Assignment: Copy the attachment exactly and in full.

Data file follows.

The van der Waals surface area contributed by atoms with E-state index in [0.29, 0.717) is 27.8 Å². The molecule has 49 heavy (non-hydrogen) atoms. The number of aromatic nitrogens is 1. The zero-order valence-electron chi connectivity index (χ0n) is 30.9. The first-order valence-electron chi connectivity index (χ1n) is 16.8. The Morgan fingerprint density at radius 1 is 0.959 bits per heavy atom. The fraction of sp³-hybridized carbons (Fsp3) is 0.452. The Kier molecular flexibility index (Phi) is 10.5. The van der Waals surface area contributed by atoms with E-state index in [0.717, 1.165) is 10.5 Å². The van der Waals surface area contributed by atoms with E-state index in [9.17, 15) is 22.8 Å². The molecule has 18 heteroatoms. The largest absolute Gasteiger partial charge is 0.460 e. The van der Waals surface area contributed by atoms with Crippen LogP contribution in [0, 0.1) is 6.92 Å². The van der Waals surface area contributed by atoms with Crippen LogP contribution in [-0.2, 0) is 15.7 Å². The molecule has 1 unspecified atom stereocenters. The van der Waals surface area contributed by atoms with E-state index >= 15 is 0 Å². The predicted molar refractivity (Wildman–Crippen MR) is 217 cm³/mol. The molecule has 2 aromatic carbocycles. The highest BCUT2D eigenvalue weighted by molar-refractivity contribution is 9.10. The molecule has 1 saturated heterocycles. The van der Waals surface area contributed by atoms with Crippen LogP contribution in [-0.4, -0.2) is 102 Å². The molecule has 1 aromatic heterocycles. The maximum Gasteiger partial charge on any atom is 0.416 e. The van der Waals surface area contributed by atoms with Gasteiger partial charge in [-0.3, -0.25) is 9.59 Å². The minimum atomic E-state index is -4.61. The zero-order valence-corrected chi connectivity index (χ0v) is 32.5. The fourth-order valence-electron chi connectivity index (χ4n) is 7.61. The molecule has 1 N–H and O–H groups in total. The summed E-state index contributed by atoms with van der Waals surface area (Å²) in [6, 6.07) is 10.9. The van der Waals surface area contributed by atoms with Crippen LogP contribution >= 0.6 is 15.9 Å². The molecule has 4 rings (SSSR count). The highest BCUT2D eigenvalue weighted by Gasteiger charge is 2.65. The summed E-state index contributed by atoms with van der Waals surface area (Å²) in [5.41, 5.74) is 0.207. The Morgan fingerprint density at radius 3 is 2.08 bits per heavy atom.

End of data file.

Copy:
The van der Waals surface area contributed by atoms with E-state index in [0.29, 0.717) is 27.8 Å². The molecule has 49 heavy (non-hydrogen) atoms. The number of aromatic nitrogens is 1. The zero-order valence-electron chi connectivity index (χ0n) is 30.9. The first-order valence-electron chi connectivity index (χ1n) is 16.8. The Morgan fingerprint density at radius 1 is 0.959 bits per heavy atom. The fraction of sp³-hybridized carbons (Fsp3) is 0.452. The Kier molecular flexibility index (Phi) is 10.5. The van der Waals surface area contributed by atoms with E-state index in [0.717, 1.165) is 10.5 Å². The van der Waals surface area contributed by atoms with E-state index in [9.17, 15) is 22.8 Å². The molecule has 18 heteroatoms. The largest absolute Gasteiger partial charge is 0.460 e. The van der Waals surface area contributed by atoms with Crippen LogP contribution in [0, 0.1) is 6.92 Å². The van der Waals surface area contributed by atoms with Crippen LogP contribution in [-0.2, 0) is 15.7 Å². The molecule has 1 unspecified atom stereocenters. The van der Waals surface area contributed by atoms with E-state index >= 15 is 0 Å². The predicted molar refractivity (Wildman–Crippen MR) is 217 cm³/mol. The molecule has 2 aromatic carbocycles. The highest BCUT2D eigenvalue weighted by molar-refractivity contribution is 9.10. The molecule has 1 saturated heterocycles. The van der Waals surface area contributed by atoms with Crippen LogP contribution in [-0.4, -0.2) is 102 Å². The molecule has 1 aromatic heterocycles. The maximum Gasteiger partial charge on any atom is 0.416 e. The van der Waals surface area contributed by atoms with Gasteiger partial charge in [-0.3, -0.25) is 9.59 Å². The minimum atomic E-state index is -4.61. The zero-order valence-corrected chi connectivity index (χ0v) is 32.5. The fourth-order valence-electron chi connectivity index (χ4n) is 7.61. The molecule has 1 N–H and O–H groups in total. The summed E-state index contributed by atoms with van der Waals surface area (Å²) in [6, 6.07) is 10.9. The van der Waals surface area contributed by atoms with Crippen LogP contribution >= 0.6 is 15.9 Å². The molecule has 4 rings (SSSR count). The highest BCUT2D eigenvalue weighted by Gasteiger charge is 2.65. The summed E-state index contributed by atoms with van der Waals surface area (Å²) in [5.41, 5.74) is 0.207. The Morgan fingerprint density at radius 3 is 2.08 bits per heavy atom.